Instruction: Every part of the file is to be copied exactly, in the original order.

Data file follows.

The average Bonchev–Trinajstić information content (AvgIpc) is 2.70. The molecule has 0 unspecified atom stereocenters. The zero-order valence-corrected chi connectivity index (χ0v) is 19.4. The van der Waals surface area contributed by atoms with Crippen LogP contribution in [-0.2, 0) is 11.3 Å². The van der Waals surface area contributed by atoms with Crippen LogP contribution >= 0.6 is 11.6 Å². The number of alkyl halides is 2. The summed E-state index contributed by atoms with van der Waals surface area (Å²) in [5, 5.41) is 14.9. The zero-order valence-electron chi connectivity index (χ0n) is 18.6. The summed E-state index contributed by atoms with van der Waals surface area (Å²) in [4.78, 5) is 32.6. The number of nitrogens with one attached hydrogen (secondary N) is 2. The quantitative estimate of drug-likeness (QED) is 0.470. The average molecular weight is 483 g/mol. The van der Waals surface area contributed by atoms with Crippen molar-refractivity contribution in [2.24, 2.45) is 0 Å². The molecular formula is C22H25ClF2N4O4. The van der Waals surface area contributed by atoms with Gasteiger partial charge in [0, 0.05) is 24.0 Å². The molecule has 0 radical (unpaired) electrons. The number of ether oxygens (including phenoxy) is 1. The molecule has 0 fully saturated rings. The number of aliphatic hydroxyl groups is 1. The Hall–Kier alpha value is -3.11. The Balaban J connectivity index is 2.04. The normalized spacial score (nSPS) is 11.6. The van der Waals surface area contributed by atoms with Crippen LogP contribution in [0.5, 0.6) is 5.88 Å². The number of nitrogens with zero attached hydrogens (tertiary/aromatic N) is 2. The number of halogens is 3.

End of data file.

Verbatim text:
The average Bonchev–Trinajstić information content (AvgIpc) is 2.70. The molecule has 0 unspecified atom stereocenters. The zero-order valence-corrected chi connectivity index (χ0v) is 19.4. The van der Waals surface area contributed by atoms with Crippen LogP contribution in [-0.2, 0) is 11.3 Å². The van der Waals surface area contributed by atoms with Crippen LogP contribution >= 0.6 is 11.6 Å². The number of alkyl halides is 2. The summed E-state index contributed by atoms with van der Waals surface area (Å²) in [5, 5.41) is 14.9. The zero-order valence-electron chi connectivity index (χ0n) is 18.6. The summed E-state index contributed by atoms with van der Waals surface area (Å²) in [4.78, 5) is 32.6. The number of nitrogens with one attached hydrogen (secondary N) is 2. The quantitative estimate of drug-likeness (QED) is 0.470. The average molecular weight is 483 g/mol. The van der Waals surface area contributed by atoms with Crippen molar-refractivity contribution in [2.24, 2.45) is 0 Å². The molecular formula is C22H25ClF2N4O4. The van der Waals surface area contributed by atoms with Gasteiger partial charge in [0, 0.05) is 24.0 Å². The molecule has 0 radical (unpaired) electrons. The number of ether oxygens (including phenoxy) is 1. The molecule has 0 fully saturated rings. The number of aliphatic hydroxyl groups is 1. The Hall–Kier alpha value is -3.11. The Balaban J connectivity index is 2.04. The normalized spacial score (nSPS) is 11.6. The van der Waals surface area contributed by atoms with Crippen LogP contribution in [0.5, 0.6) is 5.88 Å². The number of nitrogens with zero attached hydrogens (tertiary/aromatic N) is 2. The number of halogens is 3.